In four out of five games, the team with the lead after 20 minutes has gone on to win. It's clear that Vegas has not been able to get off to strong starts, and Edmonton has had the Golden Knights on their heels in every installment of this matchup.

One common thread among Vegas' three wins has been quick-response goals.

"[If we] give up the first one, then we better be pushing hard, we need to get the next goal," Bruce Cassidy said after Game 5. "I think that's been our mindset after we've given up the first one is to try to aggressively push through to get the next one."

  • In Game 1, Ivan Barbashev answered 40 and 61 seconds after Draisaitl power-play goals in the first and third periods, respectively.
  • In Game 3, Jonathan Marchessault got his first of the playoffs 1:59 after Edmonton took a 1-0 lead courtesy of a 5-on-5 goal by Foegele.
  • In Game 5, it was Jack Eichel who scored 50 seconds after McDavid gave the Oilers their fifth 1-0 lead of the series.

Clearly, the Golden Knights need to get off to a better start, but if they do fall behind once again, answering relatively quickly – within two minutes – seems to go a long way.

That's easier said than done, especially on the road, but more than anything, the quick-response goals are indicative of Vegas' effort level, engagement level and compete level. If the Golden Knights don't bring their best effort, aren't fully engaged and aren't ready to compete in the first period, they could be in trouble early.

"Just don't take yourself out of the game in the first period," Cassidy said.

That's a critical objective for the Golden Knights tonight in Game 6.

Be cool

The Golden Knights have struggled with discipline throughout this series.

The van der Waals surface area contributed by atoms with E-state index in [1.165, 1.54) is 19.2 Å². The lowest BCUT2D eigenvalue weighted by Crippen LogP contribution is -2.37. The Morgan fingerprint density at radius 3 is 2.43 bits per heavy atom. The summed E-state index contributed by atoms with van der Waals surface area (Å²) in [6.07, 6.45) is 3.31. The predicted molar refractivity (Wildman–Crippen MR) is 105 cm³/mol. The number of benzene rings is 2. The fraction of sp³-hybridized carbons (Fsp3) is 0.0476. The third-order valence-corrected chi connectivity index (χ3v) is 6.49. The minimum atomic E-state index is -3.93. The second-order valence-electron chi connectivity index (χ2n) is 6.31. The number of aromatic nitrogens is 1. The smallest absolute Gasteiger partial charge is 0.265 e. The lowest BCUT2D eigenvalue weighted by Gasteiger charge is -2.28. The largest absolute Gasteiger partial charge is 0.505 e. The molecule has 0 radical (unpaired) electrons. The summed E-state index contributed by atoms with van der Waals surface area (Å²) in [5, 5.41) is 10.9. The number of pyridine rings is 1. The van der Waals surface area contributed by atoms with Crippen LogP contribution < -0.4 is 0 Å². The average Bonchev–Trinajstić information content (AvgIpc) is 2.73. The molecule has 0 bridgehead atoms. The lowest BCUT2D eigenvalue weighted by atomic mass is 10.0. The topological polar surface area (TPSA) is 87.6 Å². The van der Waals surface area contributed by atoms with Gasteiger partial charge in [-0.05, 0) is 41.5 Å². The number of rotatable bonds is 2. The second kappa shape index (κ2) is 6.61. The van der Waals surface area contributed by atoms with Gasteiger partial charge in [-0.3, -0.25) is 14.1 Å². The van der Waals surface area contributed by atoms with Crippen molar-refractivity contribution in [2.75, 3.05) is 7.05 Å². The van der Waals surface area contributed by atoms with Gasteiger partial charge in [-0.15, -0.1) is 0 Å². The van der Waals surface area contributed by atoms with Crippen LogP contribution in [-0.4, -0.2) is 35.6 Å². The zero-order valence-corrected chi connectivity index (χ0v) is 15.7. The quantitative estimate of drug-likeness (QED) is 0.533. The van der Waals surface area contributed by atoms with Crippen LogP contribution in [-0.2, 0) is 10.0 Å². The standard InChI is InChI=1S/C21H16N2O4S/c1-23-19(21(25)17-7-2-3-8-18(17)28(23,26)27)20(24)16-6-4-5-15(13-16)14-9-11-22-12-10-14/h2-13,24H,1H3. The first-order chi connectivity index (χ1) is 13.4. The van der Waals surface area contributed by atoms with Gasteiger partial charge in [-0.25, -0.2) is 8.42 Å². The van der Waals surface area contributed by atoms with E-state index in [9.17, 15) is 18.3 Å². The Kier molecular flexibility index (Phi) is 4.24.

Regardless of the officiating, regardless of what Edmonton players have done between the whistles, regardless of what has gone on in previous games, the Golden Knights have to play their most disciplined game of the season.

When the Golden Knights take penalties against the Oilers, they're playing with fire. It hasn't hurt them terribly in the last two games, as Vegas went 6-for-7 on the penalty kill in Game 4 and only allowed one goal on a five-minute major in Game 5. However, all three of Edmonton's goals in Game 5 came on the man-advantage, and the Oilers have gone 9-for-22 in this series; their 40.9 percent conversion rate is the kind of dominance that easily can be the deciding factor in a game. The more chances the Golden Knights give the Oilers' power play, the more likely it is to burn them.

Nine of Edmonton's 17 goals in this series have come on the power play; that's 53 percent of Edmonton's offense. Six of those nine goals have come in the first period when Edmonton has forced the Golden Knights into taking penalties. If the Golden Knights can limit those opportunities, their chances of coming away with a win will be significantly enhanced.

Vegas very well may be overwhelmed at the start of tonight's contest. The Oilers have their backs against the wall and have smelled fish in the water against the Golden Knights in the first period throughout this series. It's difficult to contain some of Edmonton's top offensive threats, but the Golden Knights are taking unnecessary penalties against bottom-six forwards and defensemen.

For example, Whitecloud took a high-sticking penalty on Derek Ryan, Theodore retaliated against Klim Kostin, Smith and Nicolas Roy both hooked Evan Bouchard, Hague tripped Foegele, Eichel retaliated against Vincent Desharnais, Alex Pietrangelo retaliated against Bouchard at the end of a period, and Keegan Kolesar took a completely unnecessary penalty on Mattias Ekholm late in the second period of Game 5.

This is not a matter of coaching. Cassidy and his staff have preached discipline all year; it's not a coincidence that Vegas was the least-penalized team in the NHL during the regular season. It's also something that has been stressed throughout this series.

At some point, the players have to maintain discipline on their own; they have to control their emotions, they can't retaliate no matter what Edmonton does and they can't take lazy stick penalties against such a lethal power play.